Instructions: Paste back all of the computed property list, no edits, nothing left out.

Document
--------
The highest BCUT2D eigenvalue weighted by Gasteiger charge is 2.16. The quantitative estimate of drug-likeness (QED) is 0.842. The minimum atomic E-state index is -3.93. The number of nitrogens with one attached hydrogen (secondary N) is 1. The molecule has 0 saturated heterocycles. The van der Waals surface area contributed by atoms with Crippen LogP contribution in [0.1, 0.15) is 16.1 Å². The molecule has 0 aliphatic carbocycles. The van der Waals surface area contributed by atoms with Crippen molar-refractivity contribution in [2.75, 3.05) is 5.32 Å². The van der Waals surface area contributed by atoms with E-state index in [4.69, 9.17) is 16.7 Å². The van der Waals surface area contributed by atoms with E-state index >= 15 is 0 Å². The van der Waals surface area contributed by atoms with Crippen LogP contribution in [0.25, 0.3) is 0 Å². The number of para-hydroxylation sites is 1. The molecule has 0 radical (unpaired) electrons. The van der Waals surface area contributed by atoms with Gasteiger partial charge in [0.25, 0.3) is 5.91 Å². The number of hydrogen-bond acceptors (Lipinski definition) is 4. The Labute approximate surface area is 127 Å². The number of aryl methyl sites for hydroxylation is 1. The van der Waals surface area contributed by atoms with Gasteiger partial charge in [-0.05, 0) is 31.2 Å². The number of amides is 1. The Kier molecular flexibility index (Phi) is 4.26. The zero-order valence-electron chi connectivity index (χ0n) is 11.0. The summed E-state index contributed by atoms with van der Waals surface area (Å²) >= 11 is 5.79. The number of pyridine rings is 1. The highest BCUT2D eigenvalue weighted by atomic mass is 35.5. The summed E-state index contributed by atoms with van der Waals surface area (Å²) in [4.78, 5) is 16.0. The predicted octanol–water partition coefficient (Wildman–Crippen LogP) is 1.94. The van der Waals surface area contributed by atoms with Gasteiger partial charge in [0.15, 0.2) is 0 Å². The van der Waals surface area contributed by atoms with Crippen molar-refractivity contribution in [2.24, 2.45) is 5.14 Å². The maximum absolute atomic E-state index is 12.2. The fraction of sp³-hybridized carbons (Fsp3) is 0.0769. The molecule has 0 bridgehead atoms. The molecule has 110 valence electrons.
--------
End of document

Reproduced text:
The highest BCUT2D eigenvalue weighted by Gasteiger charge is 2.16. The quantitative estimate of drug-likeness (QED) is 0.842. The minimum atomic E-state index is -3.93. The number of nitrogens with one attached hydrogen (secondary N) is 1. The molecule has 0 saturated heterocycles. The van der Waals surface area contributed by atoms with Crippen LogP contribution in [0.1, 0.15) is 16.1 Å². The molecule has 0 aliphatic carbocycles. The van der Waals surface area contributed by atoms with Crippen molar-refractivity contribution in [2.75, 3.05) is 5.32 Å². The van der Waals surface area contributed by atoms with E-state index in [4.69, 9.17) is 16.7 Å². The van der Waals surface area contributed by atoms with E-state index >= 15 is 0 Å². The van der Waals surface area contributed by atoms with Crippen LogP contribution in [0.25, 0.3) is 0 Å². The number of para-hydroxylation sites is 1. The molecule has 0 radical (unpaired) electrons. The van der Waals surface area contributed by atoms with Gasteiger partial charge in [0.25, 0.3) is 5.91 Å². The number of hydrogen-bond acceptors (Lipinski definition) is 4. The Labute approximate surface area is 127 Å². The number of aryl methyl sites for hydroxylation is 1. The van der Waals surface area contributed by atoms with Gasteiger partial charge in [-0.05, 0) is 31.2 Å². The number of amides is 1. The Kier molecular flexibility index (Phi) is 4.26. The zero-order valence-electron chi connectivity index (χ0n) is 11.0. The summed E-state index contributed by atoms with van der Waals surface area (Å²) >= 11 is 5.79. The number of pyridine rings is 1. The highest BCUT2D eigenvalue weighted by atomic mass is 35.5. The summed E-state index contributed by atoms with van der Waals surface area (Å²) in [4.78, 5) is 16.0. The predicted octanol–water partition coefficient (Wildman–Crippen LogP) is 1.94. The van der Waals surface area contributed by atoms with Gasteiger partial charge in [0.15, 0.2) is 0 Å². The van der Waals surface area contributed by atoms with Crippen molar-refractivity contribution in [2.24, 2.45) is 5.14 Å². The maximum absolute atomic E-state index is 12.2. The fraction of sp³-hybridized carbons (Fsp3) is 0.0769. The molecule has 0 bridgehead atoms. The molecule has 110 valence electrons.